1. Cancer Biology
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Cancer immunotherapy by NC410, a LAIR-2 Fc protein blocking human LAIR-collagen interaction

Research Article
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Cite this article as: eLife 2021;10:e62927 doi: 10.7554/eLife.62927

Abstract

Collagens are a primary component of the extracellular matrix and are functional ligands for the inhibitory immune receptor leukocyte associated immunoglobulin-like receptor (LAIR)-1. LAIR-2 is a secreted protein that can act as a decoy receptor by binding collagen with higher affinity than LAIR-1. We propose that collagens promote immune evasion by interacting with LAIR-1 expressed on immune cells, and that LAIR-2 releases LAIR-1 mediated immune suppression. Analysis of public human datasets show that collagens, LAIR-1 and LAIR-2 have unique and overlapping associations with survival in certain tumors. We designed a dimeric LAIR-2 with a functional IgG1 Fc tail, NC410, and showed that NC410 increases human T cell expansion and effector function in vivo in a mouse xenogeneic-graft versus-host disease model. In humanized mouse tumor models NC410 reduces tumor growth that is dependent on T cells. Immunohistochemical analysis of human tumors shows that NC410 binds to collagen-rich areas where LAIR-1+ immune cells are localized. Our findings show that NC410 might be a novel strategy for cancer immunotherapy for immune-excluded tumors.

Data availability

Source codes were provided for Figure 1, Figure 2 and Supplemental Figure 1

The following previously published data sets were used

Article and author information

Author details

  1. M Ines Pascoal Ramos

    Center for Translational Immunology, University Medical Center Utrecht, Utrecht, Netherlands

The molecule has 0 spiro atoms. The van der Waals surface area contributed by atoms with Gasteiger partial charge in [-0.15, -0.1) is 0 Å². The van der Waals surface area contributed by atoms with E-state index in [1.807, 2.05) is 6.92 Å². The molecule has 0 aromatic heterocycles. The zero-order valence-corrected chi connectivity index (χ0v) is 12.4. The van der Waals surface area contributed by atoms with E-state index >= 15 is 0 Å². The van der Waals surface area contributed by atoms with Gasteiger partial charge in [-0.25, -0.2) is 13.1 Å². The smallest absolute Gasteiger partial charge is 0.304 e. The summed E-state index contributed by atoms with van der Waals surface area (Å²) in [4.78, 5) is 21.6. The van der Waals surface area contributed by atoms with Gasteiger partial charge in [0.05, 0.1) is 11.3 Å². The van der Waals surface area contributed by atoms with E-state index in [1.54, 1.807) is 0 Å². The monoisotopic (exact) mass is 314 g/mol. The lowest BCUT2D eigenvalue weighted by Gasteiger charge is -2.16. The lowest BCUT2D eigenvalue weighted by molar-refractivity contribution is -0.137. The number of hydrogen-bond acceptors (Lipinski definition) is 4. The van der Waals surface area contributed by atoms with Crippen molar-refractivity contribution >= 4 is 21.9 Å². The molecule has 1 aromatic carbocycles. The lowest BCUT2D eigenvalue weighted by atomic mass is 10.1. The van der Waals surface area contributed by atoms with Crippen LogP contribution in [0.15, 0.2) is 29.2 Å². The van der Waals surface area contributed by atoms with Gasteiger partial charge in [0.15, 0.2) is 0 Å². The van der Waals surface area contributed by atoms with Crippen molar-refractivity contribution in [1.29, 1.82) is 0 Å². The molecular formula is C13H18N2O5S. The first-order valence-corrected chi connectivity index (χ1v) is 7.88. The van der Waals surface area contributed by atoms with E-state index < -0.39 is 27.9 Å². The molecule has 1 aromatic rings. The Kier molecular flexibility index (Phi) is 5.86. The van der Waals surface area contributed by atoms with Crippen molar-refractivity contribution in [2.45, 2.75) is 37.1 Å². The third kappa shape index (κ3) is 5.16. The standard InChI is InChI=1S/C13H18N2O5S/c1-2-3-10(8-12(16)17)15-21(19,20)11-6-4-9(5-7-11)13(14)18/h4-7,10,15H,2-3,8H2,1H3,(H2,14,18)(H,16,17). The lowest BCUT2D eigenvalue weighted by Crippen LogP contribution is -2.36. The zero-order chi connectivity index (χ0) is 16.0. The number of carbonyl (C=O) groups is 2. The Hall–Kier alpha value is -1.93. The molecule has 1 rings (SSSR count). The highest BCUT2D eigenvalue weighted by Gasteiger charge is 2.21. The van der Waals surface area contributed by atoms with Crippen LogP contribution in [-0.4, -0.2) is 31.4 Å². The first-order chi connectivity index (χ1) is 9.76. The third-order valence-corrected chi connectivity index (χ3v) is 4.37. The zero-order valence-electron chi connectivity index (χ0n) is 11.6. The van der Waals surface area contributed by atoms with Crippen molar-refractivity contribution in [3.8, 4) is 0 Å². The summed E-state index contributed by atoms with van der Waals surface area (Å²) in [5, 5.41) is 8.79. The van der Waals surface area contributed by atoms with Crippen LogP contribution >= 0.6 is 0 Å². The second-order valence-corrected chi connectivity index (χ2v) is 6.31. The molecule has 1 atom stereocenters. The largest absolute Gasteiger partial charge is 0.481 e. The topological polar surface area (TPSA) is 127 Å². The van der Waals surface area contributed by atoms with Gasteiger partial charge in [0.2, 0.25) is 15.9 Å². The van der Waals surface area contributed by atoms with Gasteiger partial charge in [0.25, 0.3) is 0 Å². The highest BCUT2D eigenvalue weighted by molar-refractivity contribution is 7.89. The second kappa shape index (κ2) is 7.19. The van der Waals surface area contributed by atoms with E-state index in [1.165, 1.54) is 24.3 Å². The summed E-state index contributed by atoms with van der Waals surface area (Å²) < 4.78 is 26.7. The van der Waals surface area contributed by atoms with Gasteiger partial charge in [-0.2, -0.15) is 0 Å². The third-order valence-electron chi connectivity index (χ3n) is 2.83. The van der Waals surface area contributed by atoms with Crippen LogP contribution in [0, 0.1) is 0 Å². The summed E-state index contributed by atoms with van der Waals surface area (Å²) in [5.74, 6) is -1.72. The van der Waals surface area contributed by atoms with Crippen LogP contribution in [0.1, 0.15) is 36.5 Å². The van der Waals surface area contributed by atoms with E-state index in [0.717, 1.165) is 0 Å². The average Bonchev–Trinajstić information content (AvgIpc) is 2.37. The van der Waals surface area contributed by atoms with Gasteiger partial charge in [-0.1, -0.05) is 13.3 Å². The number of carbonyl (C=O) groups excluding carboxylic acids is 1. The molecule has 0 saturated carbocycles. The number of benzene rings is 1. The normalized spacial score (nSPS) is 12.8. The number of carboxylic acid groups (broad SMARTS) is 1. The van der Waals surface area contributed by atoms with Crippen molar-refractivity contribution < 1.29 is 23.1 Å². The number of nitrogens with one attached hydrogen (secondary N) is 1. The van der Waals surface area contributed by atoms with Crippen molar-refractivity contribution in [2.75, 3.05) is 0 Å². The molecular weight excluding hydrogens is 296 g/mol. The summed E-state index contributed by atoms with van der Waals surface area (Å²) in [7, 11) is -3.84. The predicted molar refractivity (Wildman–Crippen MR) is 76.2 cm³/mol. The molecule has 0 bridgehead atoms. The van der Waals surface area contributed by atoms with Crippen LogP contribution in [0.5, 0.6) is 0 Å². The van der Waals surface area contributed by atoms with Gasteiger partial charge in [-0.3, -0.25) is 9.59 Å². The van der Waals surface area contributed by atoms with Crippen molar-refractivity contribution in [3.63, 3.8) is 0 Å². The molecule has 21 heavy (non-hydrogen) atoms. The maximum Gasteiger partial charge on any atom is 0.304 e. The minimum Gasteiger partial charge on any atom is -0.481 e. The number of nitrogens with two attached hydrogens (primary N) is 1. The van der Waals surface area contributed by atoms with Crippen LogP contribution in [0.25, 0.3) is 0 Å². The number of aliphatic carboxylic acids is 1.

Competing interests
    No competing interests declared.
    ORCID icon "This ORCID iD identifies the author of this article:" 0000-0003-3644-6517
  2. Linjie Tian

    Nextcure, Nextcure, Beltsville, United States
    Competing interests
    Linjie Tian, LT, CS, AP, JS, JB, ZC, LL, SL and DF are employees from Nextcure. Nextcure holds a patent on NC410. (PCT/US20 17/0453 10)..
  3. Emma J de Ruiter

    Department of Pathology, University Medical Center Utrecht, Utrecht, Netherlands
    Competing interests
    No competing interests declared.
  4. Chang Song

    Nextcure, Nextcure, Beltsville, United States
    Competing interests
    No competing interests declared.
  5. Ana Paucarmayta

    Nextcure, Nextcure, Beltsville, United States
    Competing interests
    No competing interests declared.
  6. Akashdip Singh

    Center for Translational Immunology, University Medical Center Utrecht, Utrecht, Netherlands
    Competing interests
    No competing interests declared.
    ORCID icon "This ORCID iD identifies the author of this article:" 0000-0001-5326-8826
  7. Eline Elshof

    Center for Translational Immunology, University Medical Center Utrecht, Utrecht, Netherlands
    Competing interests
    No competing interests declared.
  8. Saskia V Vijver

    Center for Translational Immunology, University Medical Center Utrecht, Utrecht, Netherlands
    Competing interests
    No competing interests declared.
  9. Jahangheer Shaik

    Nextcure, Nextcure, Beltsville, United States
    Competing interests
    No competing interests declared.
  10. Jason Bosiacki

    Nextcure, Nextcure, Beltsville, United States
    Competing interests
    No competing interests declared.
  11. Zachary Cusumano